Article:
The general consensus at the 7th Annual Timberland Investment Summit held in Vancouver, BC, at the end of June was that new single-family housing starts would recover to about 900,000 units a year within the next two to four years. That’s about half of the 2006 high, but it’s about twice 2010’s current annualized new-start rate. Nine hundred thousand new housing starts, not 1.5 or 2 million, might be considered the mid-term future’s expected norm.
No one forecast second-home starts and timberland sales.
Home construction is projected to boost lumber and timber prices, which, in turn, would strengthen timberland prices. But whether the turnaround comes in two years, four, or six is anybody’s jump ball.
Put differently, timberland prices should gain last in line, lagging stumpage prices, which will lag lumber prices, which will lag improved housing prices. On the other hand, timberland prices have not fallen as much as housing prices, so less loss has to be made up.
Housing starts are not correlated with timber (stumpage) prices, observed Jack Lutz, a long-time market analyst with the Forest Research Group. Timber prices lag housing starts by 12 to 24 months, and they tend to regress to their mean over time, he said.
Clark Binkley, managing director of International Forestry Investment Advisors, added that “real timber prices can’t go up over time.” Nominal prices, unadjusted for inflation, will, however.
Lutz believes that timber prices won’t pick up for two years, because trees have been stored on the stump for the last three years rather than sold into a down market. This will make for a price-suppressing supply situation when demand does pick up.
Timberland prices have not been correlated with timber prices or housing starts historically. Timberland prices have correlated with stumpage (timber) prices over the very long term, not the short-term.
Recent timberland prices have been driven higher and then supported by imputed Higher-and-Better-Use values associated with second homes and recreation even as both housing starts and stumpage prices fell. One question is whether or not HBU valuation fundamentally and perpetually shifts timberland prices up going forward, or, alternatively, whether HBU is more of a bubble.
From an investor’s point of view, HBU “value” is a much trickier (and softer) asset than merchantable timber. Thirty years ago, it was not that hard to find timberland priced with 70 percent of more of the acquisition cost found in the merch. Today, 70 percent of timberland cost is typically purported to be in the bare dirt, and, perhaps half of that, in inferred HBU value. Buying a 70:30, land-to-timber tract increases investment risk and makes 10 to 20 percent down-payment financing hard to arrange.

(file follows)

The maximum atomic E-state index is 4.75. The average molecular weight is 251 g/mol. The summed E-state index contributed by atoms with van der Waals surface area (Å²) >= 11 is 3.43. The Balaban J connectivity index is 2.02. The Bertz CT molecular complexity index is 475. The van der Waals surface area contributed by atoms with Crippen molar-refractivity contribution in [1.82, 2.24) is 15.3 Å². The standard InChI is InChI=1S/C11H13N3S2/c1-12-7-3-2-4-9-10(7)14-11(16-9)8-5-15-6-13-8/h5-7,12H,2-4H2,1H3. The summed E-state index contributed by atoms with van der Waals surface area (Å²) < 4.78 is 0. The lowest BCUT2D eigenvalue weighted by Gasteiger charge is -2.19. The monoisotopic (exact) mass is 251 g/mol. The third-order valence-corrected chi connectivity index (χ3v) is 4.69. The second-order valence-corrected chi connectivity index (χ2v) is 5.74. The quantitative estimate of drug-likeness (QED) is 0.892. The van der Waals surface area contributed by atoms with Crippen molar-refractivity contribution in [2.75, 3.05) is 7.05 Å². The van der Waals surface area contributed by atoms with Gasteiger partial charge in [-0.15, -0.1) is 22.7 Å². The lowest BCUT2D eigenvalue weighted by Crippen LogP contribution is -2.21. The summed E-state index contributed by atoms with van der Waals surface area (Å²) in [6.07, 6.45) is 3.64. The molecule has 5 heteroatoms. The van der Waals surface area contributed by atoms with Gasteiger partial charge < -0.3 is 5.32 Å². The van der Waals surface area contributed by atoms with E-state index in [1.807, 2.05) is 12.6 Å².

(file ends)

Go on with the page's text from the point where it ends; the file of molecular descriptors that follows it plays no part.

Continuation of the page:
The market for timberland is somewhat distorted in my opinion. It’s not reacting in price terms to supply-and-demand factors, because much of it is owned or controlled by investors like pension funds, endowments, hedge funds and private-equity firms that can wait out a down market and not lower their price to get a sale.
Many individual timberland owners also appear to have the ability to carry their investments for the next few years, rather than sell at a 2000 price.
The new-start housing forecasters see a huge pent up demand for stick-built homes. They argue, maybe assume, that higher employment rates will drive these sales.
I’m moderately skeptical of the link between employment and new-start housing in our current times.
People buy housing when their current income and long-term prospects are sufficient to afford it; we’ve seen what happens when they can’t afford it. Employment rates can rise without income capability rising. Income, not employment, will drive new housing. A fully-employed Nation of low-wage McFlippers will not be buying houses.
It’s plausible to me that our economy has permanently been reset by the irretrievable loss of much of our high-wage manufacturing base overseas. In turn, that loss will reduce high-wage public-service employment sooner or later. This will leave a smaller and poorer middle class. America’s economy will continue to grow, but at a slower rate than in the past. Our expected economic-growth norms will be lower, even as our population grows.
A housing-start recovery might occur in the shape of a hockey stick, but it’s just as arguable that the mid-term future looks like protracted 7-9 percent unemployment (with real unemployment at 15 percent of more) and real income stagnating or declining in the middle-income and blue-collar sectors.
Demand for timber will grow moderately whether you’re an optimist or a skeptic as population grows. Timberland investments should work over a long term, i.e., more than 10 years, if bought properly.
But timberland investors should no longer expect annual returns in the 9-to-15 percent range as long as unemployment is high, income is chancy and our economy is establishing new norms that are lower than those they’re replacing.
The consensus now seems to have been reset at 6-to-7 percent nominal annual returns on large timberland investments, held for a number of years.
If return expectations are cut in half, what change might we expect in timberland prices?
The next timberland investment summit will be held in New York City, October 27-October 29, 2010. LANDTHINK is a media sponsor of this event.
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